Different requirements for Class II and Class III Medical Devices

#1
Hi all, the company I work for is transitioning into the manufacture of class III medical devices. I'm just wondering what additional requirements there are other than PMA instead of 510k? Is there a document that compares both sets of requirements side by side? Thanks, your help would be appreciated.
 
#2
In principle, the requirements of the QSR are the same for Class II and Class III devices. However you will get an inspection from FDA during the PMA process for a Class III device, whereas for a class II device, you will be placed on the routine inspection schedule. The most obvious difference for Class III devices is the need for very strict control of changes and the need to assess when FDA needs to be notified of process changes.
https://www.fda.gov/media/72663/download

There are also a whole bunch of guidance documents here.
PMA Guidance Documents
 

Watchcat

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#4
I"m going to assume that "like" means "yes." In that case, I concur with Chris and then some. The last Class I/II device company (not contract manufacturer) I saw try to take on Class IIIs...let's just say that did not have a happy ending.

It didn't seem to be the typical "they just won't listen," after numerous people tried to tell them, but that companies that have long experience with Class I/II simply have a hard time wrapping their minds around Class III, even if they want to. It can seem like you are dealing with a whole different FDA. Much more scrutiny, much less flexibility, much quicker to move to enforcement action.

If you were a device company, I'd advise you against it. However, if your responsibilities are limited to manufacturing, I will say tread with extreme caution. In particular, I would be very clear on the responsibilities you are inherently taking on under the QSR, and which ones you are agreeing to take on in your agreement with your client.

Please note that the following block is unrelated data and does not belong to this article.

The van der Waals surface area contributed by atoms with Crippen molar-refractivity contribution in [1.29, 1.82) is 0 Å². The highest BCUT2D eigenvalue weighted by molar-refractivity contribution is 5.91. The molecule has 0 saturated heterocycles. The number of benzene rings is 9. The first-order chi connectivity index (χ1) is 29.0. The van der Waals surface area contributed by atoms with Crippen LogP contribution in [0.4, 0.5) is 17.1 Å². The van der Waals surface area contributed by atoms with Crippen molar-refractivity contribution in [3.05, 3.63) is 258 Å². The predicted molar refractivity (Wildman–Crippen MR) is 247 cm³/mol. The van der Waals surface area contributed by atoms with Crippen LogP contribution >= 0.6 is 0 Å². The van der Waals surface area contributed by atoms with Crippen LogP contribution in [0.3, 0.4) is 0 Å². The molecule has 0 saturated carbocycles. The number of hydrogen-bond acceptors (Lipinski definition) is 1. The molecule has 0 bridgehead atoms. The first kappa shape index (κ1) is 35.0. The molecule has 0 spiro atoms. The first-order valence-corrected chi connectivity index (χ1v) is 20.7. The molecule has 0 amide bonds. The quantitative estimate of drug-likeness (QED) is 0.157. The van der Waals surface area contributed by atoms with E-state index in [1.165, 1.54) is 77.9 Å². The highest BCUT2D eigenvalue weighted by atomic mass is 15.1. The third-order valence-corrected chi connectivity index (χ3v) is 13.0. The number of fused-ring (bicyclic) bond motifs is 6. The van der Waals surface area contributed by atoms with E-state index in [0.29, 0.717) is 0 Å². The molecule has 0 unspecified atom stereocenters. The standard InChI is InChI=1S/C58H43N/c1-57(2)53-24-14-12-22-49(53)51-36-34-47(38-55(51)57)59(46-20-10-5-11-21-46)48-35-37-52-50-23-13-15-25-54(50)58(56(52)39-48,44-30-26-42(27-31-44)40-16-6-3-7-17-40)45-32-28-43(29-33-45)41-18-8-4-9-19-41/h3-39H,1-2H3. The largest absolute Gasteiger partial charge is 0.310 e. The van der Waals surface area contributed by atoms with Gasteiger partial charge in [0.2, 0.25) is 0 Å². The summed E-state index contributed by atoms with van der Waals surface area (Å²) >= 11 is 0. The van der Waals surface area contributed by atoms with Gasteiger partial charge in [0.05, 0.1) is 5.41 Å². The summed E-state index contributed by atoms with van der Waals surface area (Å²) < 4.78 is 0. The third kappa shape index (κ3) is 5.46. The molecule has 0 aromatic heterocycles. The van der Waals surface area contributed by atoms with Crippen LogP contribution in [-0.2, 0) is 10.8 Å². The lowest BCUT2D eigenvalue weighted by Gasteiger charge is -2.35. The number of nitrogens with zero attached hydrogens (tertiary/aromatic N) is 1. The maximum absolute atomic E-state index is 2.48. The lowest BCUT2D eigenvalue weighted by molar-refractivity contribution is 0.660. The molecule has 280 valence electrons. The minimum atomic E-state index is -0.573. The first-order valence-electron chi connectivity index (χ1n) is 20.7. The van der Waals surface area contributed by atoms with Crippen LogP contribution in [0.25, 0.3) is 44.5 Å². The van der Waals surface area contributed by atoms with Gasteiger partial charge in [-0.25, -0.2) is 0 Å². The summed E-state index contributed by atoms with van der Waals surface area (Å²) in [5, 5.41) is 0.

If you've been in this biz for more than 5 minutes, I'm sure you won't be shocked to hear that device companies, especially startups, frequently try to task out their legal responsibilities along with the contract work. In some cases, that just doesn't work, because the QSR is clear. In other cases, there can be some gray areas where the contract manufacturer can find itself on a hook it didn't know was there. Complaint management and investigation is an area I'd look very carefully at, along with responsibilities related to management review. And I'd make sure your client knows whatever you know, as soon as you know it.
 
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#5
I have to agree with Watchcat, FDA treat Class III devices and their manufacturers very differently from regular Class I or II. If you are not used to the level of scrutiny, it will come as a shock. If you are a contract manufacturer, make sure the quality agreements are very thorough and responsibilities well defined.

These days, a good ISO13485 compliant company should get through a FDA inspection for a Class II product without too much difficulty. For a Class III inspection, FDA will look for much more evidence, be very thorough when reviewing it, and take every clause in the QSR to the extreme. Its the same regulation, but taken to a whole new level.
 

Watchcat

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#6
Which brings up another important issue...cost. The additional costs associated with Class III devices are truly insidious, in every dictionary sense of the word:

1a : having a gradual and cumulative effect : subtle
1b developing so gradually as to be well established before becoming apparent.
2a : awaiting a chance to entrap : treacherous.
2b : harmful but enticing

The additional costs will be hard to estimate up front, so you may end up pricing your services too low. Regardless, from a business perspective, all the changes you would have to make and the additional costs you would have to incur, just for one device? Might not be worth it....to you, even if the client is willing to pay a premium, or to the client. If this is a startup, they might not even know this. Or they might, and are looking for a Class I/II contract manufacturer that doesn't know this, and so will bid low.

PS Why does everyone always "have to" agree with me? Can't you just do it? :p
 

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